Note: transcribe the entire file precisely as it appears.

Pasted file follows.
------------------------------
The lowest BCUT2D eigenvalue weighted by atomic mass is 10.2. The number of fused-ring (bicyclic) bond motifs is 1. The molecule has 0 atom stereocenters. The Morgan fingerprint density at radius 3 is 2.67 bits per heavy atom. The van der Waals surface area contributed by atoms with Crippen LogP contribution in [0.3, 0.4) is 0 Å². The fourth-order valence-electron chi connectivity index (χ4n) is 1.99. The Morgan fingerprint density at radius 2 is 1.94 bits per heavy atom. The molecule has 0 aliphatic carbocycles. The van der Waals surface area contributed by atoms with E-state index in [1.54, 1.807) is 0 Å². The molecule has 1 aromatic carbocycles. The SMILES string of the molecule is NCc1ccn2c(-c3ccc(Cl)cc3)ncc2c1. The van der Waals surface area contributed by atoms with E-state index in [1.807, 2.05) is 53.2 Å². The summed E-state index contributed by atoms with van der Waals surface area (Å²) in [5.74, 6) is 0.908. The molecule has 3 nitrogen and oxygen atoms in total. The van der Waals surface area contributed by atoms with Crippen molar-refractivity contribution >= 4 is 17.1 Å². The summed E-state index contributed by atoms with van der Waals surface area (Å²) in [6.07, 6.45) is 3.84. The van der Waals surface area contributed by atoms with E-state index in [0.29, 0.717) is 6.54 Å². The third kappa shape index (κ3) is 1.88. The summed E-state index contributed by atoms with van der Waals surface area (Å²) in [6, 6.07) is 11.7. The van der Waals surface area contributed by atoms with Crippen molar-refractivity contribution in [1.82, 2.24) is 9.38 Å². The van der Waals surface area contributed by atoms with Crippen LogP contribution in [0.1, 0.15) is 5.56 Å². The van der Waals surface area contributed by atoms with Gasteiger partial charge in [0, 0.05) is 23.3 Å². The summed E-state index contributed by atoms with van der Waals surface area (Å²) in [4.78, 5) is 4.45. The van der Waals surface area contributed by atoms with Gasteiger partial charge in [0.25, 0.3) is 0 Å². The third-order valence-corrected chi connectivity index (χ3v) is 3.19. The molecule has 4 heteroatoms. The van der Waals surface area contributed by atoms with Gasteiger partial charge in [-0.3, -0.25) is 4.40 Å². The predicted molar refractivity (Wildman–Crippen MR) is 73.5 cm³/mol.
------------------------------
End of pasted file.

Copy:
The lowest BCUT2D eigenvalue weighted by atomic mass is 10.2. The number of fused-ring (bicyclic) bond motifs is 1. The molecule has 0 atom stereocenters. The Morgan fingerprint density at radius 3 is 2.67 bits per heavy atom. The van der Waals surface area contributed by atoms with Crippen LogP contribution in [0.3, 0.4) is 0 Å². The fourth-order valence-electron chi connectivity index (χ4n) is 1.99. The Morgan fingerprint density at radius 2 is 1.94 bits per heavy atom. The molecule has 0 aliphatic carbocycles. The van der Waals surface area contributed by atoms with E-state index in [1.54, 1.807) is 0 Å². The molecule has 1 aromatic carbocycles. The SMILES string of the molecule is NCc1ccn2c(-c3ccc(Cl)cc3)ncc2c1. The van der Waals surface area contributed by atoms with E-state index in [1.807, 2.05) is 53.2 Å². The summed E-state index contributed by atoms with van der Waals surface area (Å²) in [5.74, 6) is 0.908. The molecule has 3 nitrogen and oxygen atoms in total. The van der Waals surface area contributed by atoms with Crippen molar-refractivity contribution >= 4 is 17.1 Å². The summed E-state index contributed by atoms with van der Waals surface area (Å²) in [6.07, 6.45) is 3.84. The van der Waals surface area contributed by atoms with E-state index in [0.29, 0.717) is 6.54 Å². The third kappa shape index (κ3) is 1.88. The summed E-state index contributed by atoms with van der Waals surface area (Å²) in [6, 6.07) is 11.7. The van der Waals surface area contributed by atoms with Crippen molar-refractivity contribution in [1.82, 2.24) is 9.38 Å². The van der Waals surface area contributed by atoms with Crippen LogP contribution in [0.1, 0.15) is 5.56 Å². The van der Waals surface area contributed by atoms with Gasteiger partial charge in [0, 0.05) is 23.3 Å². The summed E-state index contributed by atoms with van der Waals surface area (Å²) in [4.78, 5) is 4.45. The van der Waals surface area contributed by atoms with Gasteiger partial charge in [0.25, 0.3) is 0 Å². The third-order valence-corrected chi connectivity index (χ3v) is 3.19. The molecule has 4 heteroatoms. The van der Waals surface area contributed by atoms with Gasteiger partial charge in [-0.3, -0.25) is 4.40 Å². The predicted molar refractivity (Wildman–Crippen MR) is 73.5 cm³/mol.